Android 15 Introduces Tracking Even When Phones Are Powered Off

Written by Henrik Rothen

Mar.16 - 2024 9:35 AM CET

Photo: tomeqs /
Photo: tomeqs /
In the new Android 15, it will be possible to track the phone even when it is turned off.

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In an era where privacy concerns are escalating, the upcoming Android 15 update is poised to introduce a feature that has raised eyebrows: the ability to track phones even when they are turned off.

This innovation, aimed at enhancing device security and recoverability, mirrors Apple's Find My service by using Bluetooth signals to pinpoint the location of lost or stolen Android devices with remarkable accuracy.

The Intricacies of Device Tracking

Historically, Google has faced scrutiny and legal challenges over its data collection practices, including instances where it was found to gather information despite explicit user restrictions. This backdrop of trust issues amplifies concerns about the new tracking capabilities slated for Android 15, suggesting a continuous battle over consumer privacy.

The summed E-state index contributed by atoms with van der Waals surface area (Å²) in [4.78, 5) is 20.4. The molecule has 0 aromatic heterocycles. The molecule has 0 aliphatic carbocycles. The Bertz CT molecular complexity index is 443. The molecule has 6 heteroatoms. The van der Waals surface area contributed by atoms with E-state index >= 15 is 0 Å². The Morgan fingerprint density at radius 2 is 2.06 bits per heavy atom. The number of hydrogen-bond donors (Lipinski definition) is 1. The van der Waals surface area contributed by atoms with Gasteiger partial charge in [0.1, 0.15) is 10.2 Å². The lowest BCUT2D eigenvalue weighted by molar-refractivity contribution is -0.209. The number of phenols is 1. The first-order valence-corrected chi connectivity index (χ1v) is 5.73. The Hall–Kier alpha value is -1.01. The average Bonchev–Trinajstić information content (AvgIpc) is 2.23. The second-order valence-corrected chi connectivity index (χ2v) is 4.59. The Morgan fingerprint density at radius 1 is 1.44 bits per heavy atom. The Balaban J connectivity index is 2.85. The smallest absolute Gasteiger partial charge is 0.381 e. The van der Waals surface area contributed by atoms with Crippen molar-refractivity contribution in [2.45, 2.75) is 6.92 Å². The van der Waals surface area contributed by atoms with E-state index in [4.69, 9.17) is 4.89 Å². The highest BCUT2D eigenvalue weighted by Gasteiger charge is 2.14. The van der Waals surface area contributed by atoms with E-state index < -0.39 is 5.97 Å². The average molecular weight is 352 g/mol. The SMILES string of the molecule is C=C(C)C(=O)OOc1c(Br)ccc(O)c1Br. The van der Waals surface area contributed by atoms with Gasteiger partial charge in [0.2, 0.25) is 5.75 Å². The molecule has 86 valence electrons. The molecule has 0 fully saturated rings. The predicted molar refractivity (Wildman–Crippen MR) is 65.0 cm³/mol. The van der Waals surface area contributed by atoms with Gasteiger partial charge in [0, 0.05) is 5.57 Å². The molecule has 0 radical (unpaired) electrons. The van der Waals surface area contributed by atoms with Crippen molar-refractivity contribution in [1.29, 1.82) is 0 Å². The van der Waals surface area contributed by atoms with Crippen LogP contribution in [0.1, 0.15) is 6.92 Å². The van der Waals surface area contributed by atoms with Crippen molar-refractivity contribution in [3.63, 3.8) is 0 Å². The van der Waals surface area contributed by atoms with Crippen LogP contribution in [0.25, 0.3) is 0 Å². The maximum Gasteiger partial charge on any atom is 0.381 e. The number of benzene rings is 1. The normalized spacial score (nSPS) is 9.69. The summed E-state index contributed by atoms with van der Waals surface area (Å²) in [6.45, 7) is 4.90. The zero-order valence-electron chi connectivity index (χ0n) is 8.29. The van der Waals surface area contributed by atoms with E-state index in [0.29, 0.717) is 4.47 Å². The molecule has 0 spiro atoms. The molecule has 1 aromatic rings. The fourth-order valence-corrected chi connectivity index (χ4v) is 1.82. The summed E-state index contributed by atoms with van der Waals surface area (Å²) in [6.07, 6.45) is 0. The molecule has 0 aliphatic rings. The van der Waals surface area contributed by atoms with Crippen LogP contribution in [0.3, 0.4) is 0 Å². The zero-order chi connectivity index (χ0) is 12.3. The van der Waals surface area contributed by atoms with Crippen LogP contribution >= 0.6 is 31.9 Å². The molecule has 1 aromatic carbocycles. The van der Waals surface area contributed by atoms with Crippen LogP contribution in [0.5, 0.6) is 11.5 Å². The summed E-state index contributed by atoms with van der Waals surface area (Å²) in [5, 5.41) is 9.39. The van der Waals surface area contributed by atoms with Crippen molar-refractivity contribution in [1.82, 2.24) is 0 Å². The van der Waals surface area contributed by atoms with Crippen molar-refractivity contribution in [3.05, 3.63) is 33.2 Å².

As smartphones become indispensable, users unwittingly consent to data collection by tech giants. Yet, the specifics of this data transfer—what information is collected, how much, and for what purposes—remain a mystery to the average consumer, fueling myths about digital surveillance and the privacy distinctions between Android and iOS platforms.

A Step Toward Comprehensive Location Access

With Android 15, even powering down a device won't prevent it from being located. The software will allow phones to send Bluetooth signals to nearby devices for location tracking, a feature that requires hardware integration to function. This is reported by Antyweb.

This implies that to utilize this new capability, consumers must invest in newer smartphone models designed to support it.

It's speculated that phones could reserve a small amount of battery power to keep the Bluetooth module operational for some time after the device has been turned off.

Consumer Concerns and Corporate Control

While the ability to track a switched-off phone could thwart thieves by making devices traceable even when turned off and SIM cards removed, it also grants Google near-constant access to users' locations. Although system settings might allow users to disable this tracking feature, Google's history of circumventing user preferences on data collection has left many wary.

This development underscores the delicate balance between enhancing security and encroaching on personal privacy. It highlights a growing apprehension towards the expanding influence of major corporations on individual autonomy and control.

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